Wednesday, November 24, 2010

Book Review - Bonhoeffer

A new feature here. I write book reviews for our local paper. I will copy or link to them here. The following review is of a biography of Dietrich Bonhoeffer.

Bonhoeffer – Pastor, Martyr, Prophet, Spy by Eric Metaxas Thomas Nelson 591 pages $36.99

Throughout this new biography by Eric Metaxas, Dietrich Bonhoeffer shines through as a real, multi-faceted, inspiring human being. The thought process that brought him to make controversial decisions during the Second World War – to act as an agent of the Nazis in order to bring down the government, and to participate in a plot to kill Hitler and his accomplices – is explained in all its complexity. The material Metaxas selects from letters, diaries and conversations builds a portrait of an engaging and exemplary theologian, pastor and fully-rounded human being. At the same time, this is a hard book to review because of its flaws.

Metaxas is clearly not an impartial biographer. He notes in the Acknowledgments at the end of the book that Bonhoeffer’s writing was introduced to him soon after his 1988 conversion and was very meaningful to him as a descendant of Germans who had suffered during the Nazi regime. At times, this book read as hagiography – the life of a saint. I struggled with this because Bonhoeffer, without question, was indeed an exemplary man of faith; at the same time, though, some of Metaxas’ description of Bonhoeffer seems cloying and the reader is very clearly led by the author in matters of interpretation. While I never felt sympathy for the Nazis, I thought a number of matters had to be more complex, at the moment, than the author with his hindsight sometimes gave credit for. He also assumes to know the mind of Bonhoeffer at times: for instance, Metaxas seems to act as omniscient narrator in the section where Bonhoeffer learns from his well-placed brother-in-law about the atrocities being committed. The author writes: “Future generations would be convinced that nothing good could ever have existed in a country that produced such evil. They would think only of these evils. It would be as if these unleashed dark forces had grotesquely marched like devils on dead horses backward through the gash in the present and had destroyed the German past too.” While the crimes of the Nazis cannot be overstated, I’m not sure this is Germany’s legacy and I wondered at this hyperbole.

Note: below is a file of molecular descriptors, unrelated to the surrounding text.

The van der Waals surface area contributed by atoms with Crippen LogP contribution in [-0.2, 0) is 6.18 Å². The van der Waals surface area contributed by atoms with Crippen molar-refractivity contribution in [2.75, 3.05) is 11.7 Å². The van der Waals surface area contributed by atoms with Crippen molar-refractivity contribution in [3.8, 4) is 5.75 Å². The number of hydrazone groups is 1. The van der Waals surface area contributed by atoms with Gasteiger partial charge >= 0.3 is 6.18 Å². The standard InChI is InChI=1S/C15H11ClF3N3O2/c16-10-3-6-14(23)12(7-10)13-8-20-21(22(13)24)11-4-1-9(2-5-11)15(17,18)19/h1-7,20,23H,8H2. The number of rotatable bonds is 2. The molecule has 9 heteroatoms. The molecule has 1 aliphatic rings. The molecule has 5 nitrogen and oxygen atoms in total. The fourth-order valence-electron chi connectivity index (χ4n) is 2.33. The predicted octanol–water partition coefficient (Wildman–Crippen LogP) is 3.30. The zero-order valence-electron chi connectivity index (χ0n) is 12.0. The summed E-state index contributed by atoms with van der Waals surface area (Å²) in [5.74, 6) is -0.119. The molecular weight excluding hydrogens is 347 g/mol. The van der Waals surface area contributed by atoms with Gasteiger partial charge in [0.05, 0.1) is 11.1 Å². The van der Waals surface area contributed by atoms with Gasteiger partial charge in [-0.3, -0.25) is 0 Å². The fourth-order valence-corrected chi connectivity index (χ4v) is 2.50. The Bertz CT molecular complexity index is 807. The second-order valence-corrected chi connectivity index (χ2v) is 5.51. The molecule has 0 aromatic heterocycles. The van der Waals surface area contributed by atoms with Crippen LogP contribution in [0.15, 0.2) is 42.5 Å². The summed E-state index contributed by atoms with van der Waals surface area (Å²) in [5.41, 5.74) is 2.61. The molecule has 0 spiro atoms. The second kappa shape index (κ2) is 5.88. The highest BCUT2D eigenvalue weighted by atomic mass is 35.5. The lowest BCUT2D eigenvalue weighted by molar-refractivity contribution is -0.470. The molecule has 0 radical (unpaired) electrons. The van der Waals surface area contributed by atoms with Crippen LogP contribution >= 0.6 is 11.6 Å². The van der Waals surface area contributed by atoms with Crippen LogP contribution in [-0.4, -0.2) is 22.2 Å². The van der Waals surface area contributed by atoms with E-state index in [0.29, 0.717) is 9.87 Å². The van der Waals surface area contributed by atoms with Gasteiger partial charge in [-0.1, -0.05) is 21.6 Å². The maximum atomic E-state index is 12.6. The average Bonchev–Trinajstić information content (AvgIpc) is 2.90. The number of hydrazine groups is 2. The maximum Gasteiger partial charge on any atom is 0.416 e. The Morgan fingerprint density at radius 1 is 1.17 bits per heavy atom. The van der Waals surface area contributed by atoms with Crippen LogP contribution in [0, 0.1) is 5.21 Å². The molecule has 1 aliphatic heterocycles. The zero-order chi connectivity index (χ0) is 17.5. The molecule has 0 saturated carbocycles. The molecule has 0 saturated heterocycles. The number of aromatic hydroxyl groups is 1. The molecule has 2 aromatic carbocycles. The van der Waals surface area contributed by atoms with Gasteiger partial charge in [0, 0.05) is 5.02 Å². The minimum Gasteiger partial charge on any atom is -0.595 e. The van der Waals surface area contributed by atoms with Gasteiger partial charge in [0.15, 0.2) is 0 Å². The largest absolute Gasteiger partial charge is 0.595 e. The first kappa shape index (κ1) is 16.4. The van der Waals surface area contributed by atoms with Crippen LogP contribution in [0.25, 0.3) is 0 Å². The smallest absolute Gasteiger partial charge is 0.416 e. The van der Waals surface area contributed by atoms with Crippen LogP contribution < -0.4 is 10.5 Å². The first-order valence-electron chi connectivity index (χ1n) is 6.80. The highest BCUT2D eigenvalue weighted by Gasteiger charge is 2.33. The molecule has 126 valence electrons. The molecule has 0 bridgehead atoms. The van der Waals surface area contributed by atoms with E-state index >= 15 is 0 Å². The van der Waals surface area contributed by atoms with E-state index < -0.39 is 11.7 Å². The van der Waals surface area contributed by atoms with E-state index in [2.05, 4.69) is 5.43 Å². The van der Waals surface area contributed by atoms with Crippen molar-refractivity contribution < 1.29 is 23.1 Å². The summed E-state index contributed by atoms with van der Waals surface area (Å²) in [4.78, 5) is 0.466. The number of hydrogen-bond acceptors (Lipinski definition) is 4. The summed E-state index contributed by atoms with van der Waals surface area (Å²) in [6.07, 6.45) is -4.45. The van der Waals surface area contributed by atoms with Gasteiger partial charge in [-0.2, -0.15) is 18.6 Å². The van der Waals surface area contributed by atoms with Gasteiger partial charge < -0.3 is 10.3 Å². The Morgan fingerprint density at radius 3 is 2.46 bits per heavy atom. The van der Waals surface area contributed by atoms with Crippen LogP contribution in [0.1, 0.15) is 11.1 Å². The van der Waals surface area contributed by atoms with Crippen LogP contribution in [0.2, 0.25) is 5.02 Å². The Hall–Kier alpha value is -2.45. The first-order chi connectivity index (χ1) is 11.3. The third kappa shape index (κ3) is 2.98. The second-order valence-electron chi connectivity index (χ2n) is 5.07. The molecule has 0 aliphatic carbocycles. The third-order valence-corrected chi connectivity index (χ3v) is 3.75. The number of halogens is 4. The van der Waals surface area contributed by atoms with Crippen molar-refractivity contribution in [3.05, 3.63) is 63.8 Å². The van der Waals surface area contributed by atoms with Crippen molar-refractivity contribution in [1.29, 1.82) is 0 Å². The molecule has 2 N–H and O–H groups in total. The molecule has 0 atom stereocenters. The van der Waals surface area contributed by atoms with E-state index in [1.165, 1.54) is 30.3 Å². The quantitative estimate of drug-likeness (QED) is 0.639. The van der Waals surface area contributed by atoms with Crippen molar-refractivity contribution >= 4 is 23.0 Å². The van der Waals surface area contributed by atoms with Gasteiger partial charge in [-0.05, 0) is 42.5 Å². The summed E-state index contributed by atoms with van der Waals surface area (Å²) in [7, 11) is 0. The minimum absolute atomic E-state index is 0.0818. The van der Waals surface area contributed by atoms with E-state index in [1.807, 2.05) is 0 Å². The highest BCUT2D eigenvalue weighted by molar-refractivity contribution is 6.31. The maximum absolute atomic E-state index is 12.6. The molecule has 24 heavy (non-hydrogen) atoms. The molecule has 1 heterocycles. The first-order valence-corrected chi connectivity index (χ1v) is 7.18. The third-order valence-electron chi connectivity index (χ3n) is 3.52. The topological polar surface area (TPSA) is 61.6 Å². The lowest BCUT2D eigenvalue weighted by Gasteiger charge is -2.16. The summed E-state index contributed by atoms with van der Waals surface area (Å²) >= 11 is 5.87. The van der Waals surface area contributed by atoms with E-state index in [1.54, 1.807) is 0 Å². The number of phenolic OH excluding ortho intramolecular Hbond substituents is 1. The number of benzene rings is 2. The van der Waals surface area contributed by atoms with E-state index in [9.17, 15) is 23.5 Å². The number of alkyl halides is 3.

Other aspects of the writing are also curious. The language blends folksy casualness with academic theological language. The best example of this occurs when Metaxas describes a sermon on the book of Jeremiah as an “unrelenting homiletic bummer.” (p. 209) Are the people who understand and use the term homilectic likely to describe something as a bummer? I doubt it. The book is laid out chronologically and thoughtfully - although there are endless foreshadowings. At the same time, the author sometimes fails to note important events in their chronological place. For instance, Metaxas describes Churchill’s response to Hitler both before and after his election, but fails to note the key 1940 election of the British leader. Another omission occurs around the failure of the resistance to launch a coup in 1940: despite the extensive build-up in this biography, the reasons for the failure to act are dismissed without explanation. Some parts of Bonhoeffer’s life are given detailed moment by moment description, while others are skimmed over. The only place this is explained is at the end of Bonhoeffer’s own life when his correspondence ceased.

There is also inconsistency in Metaxas’ explanations: several times he gives not only translation of German terms but also pronunciation help. Other times, he does not explain key acronyms (such as SS and SA). There are also grievous errors – Bonhoeffer’s brother was a physicist who worked with the best minds in Germany, including, apparently, Alfred Einstein. This error even made it as such in the good index at the end of the book. Many of these errors could have been resolved by a judicious editor

In the Acknowledgements, Metaxas notes his great debt to all previous Bonhoeffer biographers and mostly particularly Eberhard Bethge, Bonhoeffer’s confidant and biographer. He says of Bethge’s biography that it forms “the great foundation upon which every syllable thenceforth written or spoken about his best friend Dietrich Bonhoeffer gratefully rest.” This prompts the question of why this new biography is necessary.

The strongest part of the book is actually the final section where there is much less historical material to work with. In this section, it struck me that the author had a clear grasp of Bonhoeffer’s theology and had likely found ways to live it out. While I had difficulty with some of the writing in this book, I nonetheless came away inspired by the person of Dietrich Bonhoeffer. I suspect, for the author of this biography, that would constitute a successful response to the book.

(Disclosure: Thanks to Graf-Martin Communications for this review copy.)

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